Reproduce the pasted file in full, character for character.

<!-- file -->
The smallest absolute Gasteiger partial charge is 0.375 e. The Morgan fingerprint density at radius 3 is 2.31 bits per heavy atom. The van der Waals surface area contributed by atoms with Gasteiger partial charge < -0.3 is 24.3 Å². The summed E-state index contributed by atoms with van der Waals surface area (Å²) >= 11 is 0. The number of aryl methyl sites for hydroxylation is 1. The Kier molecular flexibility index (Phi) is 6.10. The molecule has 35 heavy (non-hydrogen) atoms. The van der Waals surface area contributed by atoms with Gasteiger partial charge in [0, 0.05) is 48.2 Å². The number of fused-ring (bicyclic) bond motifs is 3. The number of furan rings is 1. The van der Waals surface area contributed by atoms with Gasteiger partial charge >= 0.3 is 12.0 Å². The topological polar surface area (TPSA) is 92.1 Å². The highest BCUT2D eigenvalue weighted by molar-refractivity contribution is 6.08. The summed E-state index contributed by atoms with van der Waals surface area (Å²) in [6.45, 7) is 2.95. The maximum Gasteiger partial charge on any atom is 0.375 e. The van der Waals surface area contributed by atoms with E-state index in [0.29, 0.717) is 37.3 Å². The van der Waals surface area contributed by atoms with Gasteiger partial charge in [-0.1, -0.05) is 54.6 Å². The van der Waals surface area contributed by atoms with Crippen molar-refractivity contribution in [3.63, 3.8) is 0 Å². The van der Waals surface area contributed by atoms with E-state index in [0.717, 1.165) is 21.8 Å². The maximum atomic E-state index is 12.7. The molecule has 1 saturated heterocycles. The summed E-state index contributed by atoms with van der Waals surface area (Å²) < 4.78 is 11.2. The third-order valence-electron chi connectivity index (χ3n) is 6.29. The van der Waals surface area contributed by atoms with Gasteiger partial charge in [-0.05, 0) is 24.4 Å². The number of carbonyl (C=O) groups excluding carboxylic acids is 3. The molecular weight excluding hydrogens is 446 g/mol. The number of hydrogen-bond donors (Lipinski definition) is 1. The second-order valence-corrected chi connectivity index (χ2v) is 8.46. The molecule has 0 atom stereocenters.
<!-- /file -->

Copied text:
The smallest absolute Gasteiger partial charge is 0.375 e. The Morgan fingerprint density at radius 3 is 2.31 bits per heavy atom. The van der Waals surface area contributed by atoms with Gasteiger partial charge < -0.3 is 24.3 Å². The summed E-state index contributed by atoms with van der Waals surface area (Å²) >= 11 is 0. The number of aryl methyl sites for hydroxylation is 1. The Kier molecular flexibility index (Phi) is 6.10. The molecule has 35 heavy (non-hydrogen) atoms. The van der Waals surface area contributed by atoms with Gasteiger partial charge in [0, 0.05) is 48.2 Å². The number of fused-ring (bicyclic) bond motifs is 3. The number of furan rings is 1. The van der Waals surface area contributed by atoms with Gasteiger partial charge >= 0.3 is 12.0 Å². The topological polar surface area (TPSA) is 92.1 Å². The highest BCUT2D eigenvalue weighted by molar-refractivity contribution is 6.08. The summed E-state index contributed by atoms with van der Waals surface area (Å²) in [6.45, 7) is 2.95. The maximum Gasteiger partial charge on any atom is 0.375 e. The van der Waals surface area contributed by atoms with E-state index in [0.29, 0.717) is 37.3 Å². The van der Waals surface area contributed by atoms with Gasteiger partial charge in [-0.1, -0.05) is 54.6 Å². The van der Waals surface area contributed by atoms with Crippen molar-refractivity contribution in [3.63, 3.8) is 0 Å². The van der Waals surface area contributed by atoms with E-state index in [0.717, 1.165) is 21.8 Å². The maximum atomic E-state index is 12.7. The molecule has 1 saturated heterocycles. The summed E-state index contributed by atoms with van der Waals surface area (Å²) < 4.78 is 11.2. The third-order valence-electron chi connectivity index (χ3n) is 6.29. The van der Waals surface area contributed by atoms with Gasteiger partial charge in [-0.05, 0) is 24.4 Å². The number of carbonyl (C=O) groups excluding carboxylic acids is 3. The molecular weight excluding hydrogens is 446 g/mol. The number of hydrogen-bond donors (Lipinski definition) is 1. The second-order valence-corrected chi connectivity index (χ2v) is 8.46. The molecule has 0 atom stereocenters.